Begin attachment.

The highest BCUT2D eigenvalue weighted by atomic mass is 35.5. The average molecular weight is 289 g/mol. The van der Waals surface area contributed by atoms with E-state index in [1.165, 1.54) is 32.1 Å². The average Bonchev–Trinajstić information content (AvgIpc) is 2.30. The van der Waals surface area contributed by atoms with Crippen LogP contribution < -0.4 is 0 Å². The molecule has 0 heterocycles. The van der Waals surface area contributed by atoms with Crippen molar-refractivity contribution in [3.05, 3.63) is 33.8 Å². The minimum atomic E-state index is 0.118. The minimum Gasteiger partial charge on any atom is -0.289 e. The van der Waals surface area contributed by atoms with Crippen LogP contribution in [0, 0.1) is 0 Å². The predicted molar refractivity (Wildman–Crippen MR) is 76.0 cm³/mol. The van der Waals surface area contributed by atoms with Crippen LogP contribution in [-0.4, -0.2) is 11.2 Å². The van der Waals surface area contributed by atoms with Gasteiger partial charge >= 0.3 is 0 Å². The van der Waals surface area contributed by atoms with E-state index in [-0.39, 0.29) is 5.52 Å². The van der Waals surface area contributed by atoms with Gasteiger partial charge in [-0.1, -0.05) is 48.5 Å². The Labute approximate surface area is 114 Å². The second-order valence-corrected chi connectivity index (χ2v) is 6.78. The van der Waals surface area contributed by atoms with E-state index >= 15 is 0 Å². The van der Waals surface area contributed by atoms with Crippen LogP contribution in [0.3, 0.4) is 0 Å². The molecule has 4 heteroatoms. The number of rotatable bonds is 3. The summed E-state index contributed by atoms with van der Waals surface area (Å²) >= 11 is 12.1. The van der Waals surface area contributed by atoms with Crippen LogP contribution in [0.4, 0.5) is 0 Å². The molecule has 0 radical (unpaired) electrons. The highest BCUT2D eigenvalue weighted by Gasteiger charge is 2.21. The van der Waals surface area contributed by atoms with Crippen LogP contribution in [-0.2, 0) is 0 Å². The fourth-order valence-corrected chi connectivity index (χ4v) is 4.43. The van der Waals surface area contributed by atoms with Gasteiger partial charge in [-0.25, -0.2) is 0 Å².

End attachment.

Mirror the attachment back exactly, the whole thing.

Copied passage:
The highest BCUT2D eigenvalue weighted by atomic mass is 35.5. The average molecular weight is 289 g/mol. The van der Waals surface area contributed by atoms with E-state index in [1.165, 1.54) is 32.1 Å². The average Bonchev–Trinajstić information content (AvgIpc) is 2.30. The van der Waals surface area contributed by atoms with Crippen LogP contribution < -0.4 is 0 Å². The molecule has 0 heterocycles. The van der Waals surface area contributed by atoms with Crippen molar-refractivity contribution in [3.05, 3.63) is 33.8 Å². The minimum atomic E-state index is 0.118. The minimum Gasteiger partial charge on any atom is -0.289 e. The van der Waals surface area contributed by atoms with Crippen LogP contribution in [0, 0.1) is 0 Å². The predicted molar refractivity (Wildman–Crippen MR) is 76.0 cm³/mol. The van der Waals surface area contributed by atoms with Crippen LogP contribution in [-0.4, -0.2) is 11.2 Å². The van der Waals surface area contributed by atoms with Gasteiger partial charge >= 0.3 is 0 Å². The van der Waals surface area contributed by atoms with E-state index in [-0.39, 0.29) is 5.52 Å². The van der Waals surface area contributed by atoms with Gasteiger partial charge in [-0.1, -0.05) is 48.5 Å². The Labute approximate surface area is 114 Å². The second-order valence-corrected chi connectivity index (χ2v) is 6.78. The van der Waals surface area contributed by atoms with E-state index >= 15 is 0 Å². The van der Waals surface area contributed by atoms with Crippen LogP contribution in [0.3, 0.4) is 0 Å². The molecule has 4 heteroatoms. The number of rotatable bonds is 3. The summed E-state index contributed by atoms with van der Waals surface area (Å²) >= 11 is 12.1. The van der Waals surface area contributed by atoms with Crippen LogP contribution in [0.4, 0.5) is 0 Å². The molecule has 0 radical (unpaired) electrons. The highest BCUT2D eigenvalue weighted by Gasteiger charge is 2.21. The van der Waals surface area contributed by atoms with Crippen LogP contribution in [-0.2, 0) is 0 Å². The fourth-order valence-corrected chi connectivity index (χ4v) is 4.43. The van der Waals surface area contributed by atoms with Gasteiger partial charge in [-0.25, -0.2) is 0 Å².